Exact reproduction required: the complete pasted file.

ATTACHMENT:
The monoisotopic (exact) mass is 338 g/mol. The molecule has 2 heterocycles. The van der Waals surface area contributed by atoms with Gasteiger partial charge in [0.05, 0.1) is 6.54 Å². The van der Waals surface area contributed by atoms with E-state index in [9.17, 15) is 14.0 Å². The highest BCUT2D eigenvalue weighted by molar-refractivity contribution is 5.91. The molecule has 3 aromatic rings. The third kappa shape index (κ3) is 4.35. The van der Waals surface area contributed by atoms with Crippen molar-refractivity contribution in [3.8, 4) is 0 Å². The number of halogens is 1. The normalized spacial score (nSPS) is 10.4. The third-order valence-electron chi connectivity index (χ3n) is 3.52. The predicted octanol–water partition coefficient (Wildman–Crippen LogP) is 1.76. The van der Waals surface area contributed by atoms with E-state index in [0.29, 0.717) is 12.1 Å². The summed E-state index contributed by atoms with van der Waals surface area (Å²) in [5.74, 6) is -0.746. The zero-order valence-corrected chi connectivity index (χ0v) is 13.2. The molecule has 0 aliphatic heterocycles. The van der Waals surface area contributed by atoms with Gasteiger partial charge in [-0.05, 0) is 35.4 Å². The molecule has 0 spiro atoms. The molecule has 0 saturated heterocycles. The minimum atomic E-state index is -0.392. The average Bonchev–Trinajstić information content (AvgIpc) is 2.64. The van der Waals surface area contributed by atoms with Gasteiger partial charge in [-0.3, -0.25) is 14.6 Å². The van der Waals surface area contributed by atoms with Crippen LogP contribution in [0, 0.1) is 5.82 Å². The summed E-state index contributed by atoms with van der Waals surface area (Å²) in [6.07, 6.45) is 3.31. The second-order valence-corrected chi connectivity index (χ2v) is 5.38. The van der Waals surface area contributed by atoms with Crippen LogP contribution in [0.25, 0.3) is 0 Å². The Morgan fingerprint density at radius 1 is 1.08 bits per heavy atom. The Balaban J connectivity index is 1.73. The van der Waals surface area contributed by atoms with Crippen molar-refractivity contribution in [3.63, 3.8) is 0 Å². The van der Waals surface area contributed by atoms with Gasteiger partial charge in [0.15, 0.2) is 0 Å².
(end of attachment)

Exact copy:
The monoisotopic (exact) mass is 338 g/mol. The molecule has 2 heterocycles. The van der Waals surface area contributed by atoms with Gasteiger partial charge in [0.05, 0.1) is 6.54 Å². The van der Waals surface area contributed by atoms with E-state index in [9.17, 15) is 14.0 Å². The highest BCUT2D eigenvalue weighted by molar-refractivity contribution is 5.91. The molecule has 3 aromatic rings. The third kappa shape index (κ3) is 4.35. The van der Waals surface area contributed by atoms with Crippen molar-refractivity contribution in [3.8, 4) is 0 Å². The number of halogens is 1. The normalized spacial score (nSPS) is 10.4. The third-order valence-electron chi connectivity index (χ3n) is 3.52. The predicted octanol–water partition coefficient (Wildman–Crippen LogP) is 1.76. The van der Waals surface area contributed by atoms with E-state index in [0.29, 0.717) is 12.1 Å². The summed E-state index contributed by atoms with van der Waals surface area (Å²) in [5.74, 6) is -0.746. The zero-order valence-corrected chi connectivity index (χ0v) is 13.2. The molecule has 0 aliphatic heterocycles. The van der Waals surface area contributed by atoms with Gasteiger partial charge in [-0.05, 0) is 35.4 Å². The molecule has 0 spiro atoms. The molecule has 0 saturated heterocycles. The minimum atomic E-state index is -0.392. The average Bonchev–Trinajstić information content (AvgIpc) is 2.64. The van der Waals surface area contributed by atoms with Gasteiger partial charge in [-0.3, -0.25) is 14.6 Å². The van der Waals surface area contributed by atoms with Crippen LogP contribution in [0, 0.1) is 5.82 Å². The summed E-state index contributed by atoms with van der Waals surface area (Å²) in [6.07, 6.45) is 3.31. The second-order valence-corrected chi connectivity index (χ2v) is 5.38. The van der Waals surface area contributed by atoms with Crippen LogP contribution in [0.25, 0.3) is 0 Å². The Morgan fingerprint density at radius 1 is 1.08 bits per heavy atom. The Balaban J connectivity index is 1.73. The van der Waals surface area contributed by atoms with Crippen molar-refractivity contribution in [3.63, 3.8) is 0 Å². The van der Waals surface area contributed by atoms with Gasteiger partial charge in [0.15, 0.2) is 0 Å².